Adam & Eve sets its seal on creative style with Google+ work

April 5, 2012

All advertising is, in a certain sense, the cultivation of cliché. Agencies first determine – with whatever artifice their planning departments can provide – suitable socio-economic stereotypes which their creative departments then bombard relentlessly with the most seductive messages they can contrive.

Success and consistency in this trade leads to agency work acquiring a highly recognisable hallmark. “Branding”, if you like; “generic cliché” if you don’t. For example, Boase Massimi Pollitt became widely known for its attachment to furry animals, Allen Brady & Marsh for its mastery of the jingle-ad and Bartle Bogle Hegarty for its creative reinvention of pop culture.

I was reminded of this insight when reviewing Adam & Eve’s first work for Google+, the search giant’s overarching response to Facebook and Twitter. Here it is:

Notice anything about it? Yes, it is another fine piece of work from a hot-shop coming of age. Yes, Benedict Cumberbatch has missed out the Seventh Age of Man in “All the World’s a Stage”. But since it’s all about Second Childhood, “sans teeth, sans eyes, sans taste, sans everything”, and this is a piece of consumer advertising, the agency can be forgiven for the omission. Something else?

Yes. The “Journey Through Life” theme, which A+E (not to be accidentally confused with A&E) has made its own. Particularly in a suburban, middle-class context. Here, just to remind you is some John Lewis advertising by the same agency:

It’s a theme that the James Murphy, David Golding and Ben Priest team seem to have imported from Rainey Kelly Campbell Rolfe/Y&R – from which they spectacularly broke away in 2007. Judging, at least, by this early Lloyds Bank commercial from the self-same:

I have my own modest contribution to the “Life’s journey” genre. It’s taken from John Dryden:

Like pilgrims to the appointed place we tend; the world’s an inn, and death the journey’s end.

No takers in advertising, I suspect. But it was the inspiration of a famous play.

A&E comes off the critical list

November 20, 2009

With just days to go before a High Court hearing they seemed doomed to lose, the founding partners of agency hotshop Adam & Eve have settled out of court with WPP.

The predicted grovelling apology was forthcoming and has been prominently displayed on WPP’s website, like some traitor’s head spiked at the Tower of London. In it, partners James Murphy, David Golding and Ben Priest fulsomely acknowledge that they broke the terms of their gardening leave when they quit WPP-owned Young & Rubicam to set up A&E. Further, if “unintentionally”, that they absconded with WPP-owned data.

There was also a price to pay, said to be somewhat under £1m, plus considerable legal expenses: perhaps £1m in all. That is cheap compared with the $10m (before costs) WPP recently extracted from two former George Patterson executives and the agency’s ex-owner, PEP, in Australia. But it is no small change for the embattled A&E partners, who are under personal guarantee. Their only consolation is that A&E has escaped to fight another day.

Day of judgement looms for Adam & Eve

August 3, 2009


Murphy: Case history

Murphy: Case history

WPP Group v Adam & Eve, which will come to court in late November, won’t be the trial of the century (if it gets that far) but it will be a salutary lesson for breakaway agencies. If you’re going to nick data to set up your new agency, don’t get caught.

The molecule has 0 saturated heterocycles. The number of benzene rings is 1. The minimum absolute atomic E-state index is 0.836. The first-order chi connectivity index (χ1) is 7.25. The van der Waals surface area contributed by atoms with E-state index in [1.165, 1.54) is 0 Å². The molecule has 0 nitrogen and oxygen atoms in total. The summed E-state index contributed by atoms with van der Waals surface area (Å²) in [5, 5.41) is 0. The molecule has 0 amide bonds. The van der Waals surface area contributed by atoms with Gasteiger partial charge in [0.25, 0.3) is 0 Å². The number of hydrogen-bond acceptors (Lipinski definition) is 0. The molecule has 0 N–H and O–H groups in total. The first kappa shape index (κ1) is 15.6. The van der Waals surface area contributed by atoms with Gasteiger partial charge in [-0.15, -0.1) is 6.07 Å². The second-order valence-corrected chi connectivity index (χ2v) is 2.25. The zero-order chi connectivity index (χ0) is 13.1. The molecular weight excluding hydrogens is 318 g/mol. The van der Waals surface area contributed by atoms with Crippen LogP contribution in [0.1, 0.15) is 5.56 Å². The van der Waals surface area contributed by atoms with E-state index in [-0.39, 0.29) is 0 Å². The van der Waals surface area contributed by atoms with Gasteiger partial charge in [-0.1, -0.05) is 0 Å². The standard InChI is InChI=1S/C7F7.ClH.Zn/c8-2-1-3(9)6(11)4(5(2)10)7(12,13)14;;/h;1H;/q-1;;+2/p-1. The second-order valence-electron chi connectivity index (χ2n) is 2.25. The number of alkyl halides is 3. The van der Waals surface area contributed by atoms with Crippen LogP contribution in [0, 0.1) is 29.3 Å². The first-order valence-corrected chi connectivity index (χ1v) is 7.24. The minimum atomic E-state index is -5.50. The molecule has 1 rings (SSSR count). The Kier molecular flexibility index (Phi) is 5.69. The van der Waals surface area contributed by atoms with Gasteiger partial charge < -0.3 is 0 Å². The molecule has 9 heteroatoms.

A&E (the agency prefers A+E for understandable reasons) is not nearly as accident-prone as it may sound. Launched about 18 months ago to great industry fanfare, it was essentially a top-slice of talents from WPP-owned Rainey Kelly Campbell Roalfe/Y&R. Its founding partners comprised agency chief James Murphy, creative chief Ben Priest and planning chief David Golding. To these was quickly added Jon Forsyth, Naked’s head of strategy.

A&E is a classic case of a successful start-up in a recession, reminiscent in some ways of BBH in 1982. It had no founding client when it opened its doors in January 2008, but soon found one in the £8m Daily Telegraph. To this it has added a remarkable number of other wins, including Phones4U, Williams F1, EMI and most recently the £20m John Lewis account. This year, it was ranked the AAR’s third most successful agency at winning pitches, and had a conversion rate of 60%. Pretty commendable by any standards.

And all the more remarkable given the running ulcer that has been its behind-the-scenes conflict with WPP. WPP alleges that Murphy & Co plundered the Rainey Kelly database, absconding with a rich harvest of client and agency information. They are also said (it seems almost superfluous to add) to have broken the terms of their gardening leave.

Whether because this is an open-and-shut case, or because no one really wants WPP chief executive Sir Martin Sorrell on their back for long, A&E fairly quickly decided to come to terms. It offered to pay into court half of the £500,000 being demanded. No deal. In fact I hear the price has now gone up to £750,000. Nor is there likely to be an “arrangement” whereby WPP takes its money in A&E stock. This is war to the knife.

Not something I’d like to sleep on at night.

UPDATE  4.11.09: The date of the hearing has been set for Monday, November 23rd. A&E is now understood to have paid £750,000 into court. The significance of paying a sum of money into court is that the defendant may limit his financial exposure should the case go against him. If the judge finds for the plaintiff, but awards below the sum paid in, costs are likely to be picked up by the plaintiff, not the defendant. No sign so far of WPP settling out of court. I hear Sir Martin wants a lot more than £750,000. But it’s up to the court to decide.

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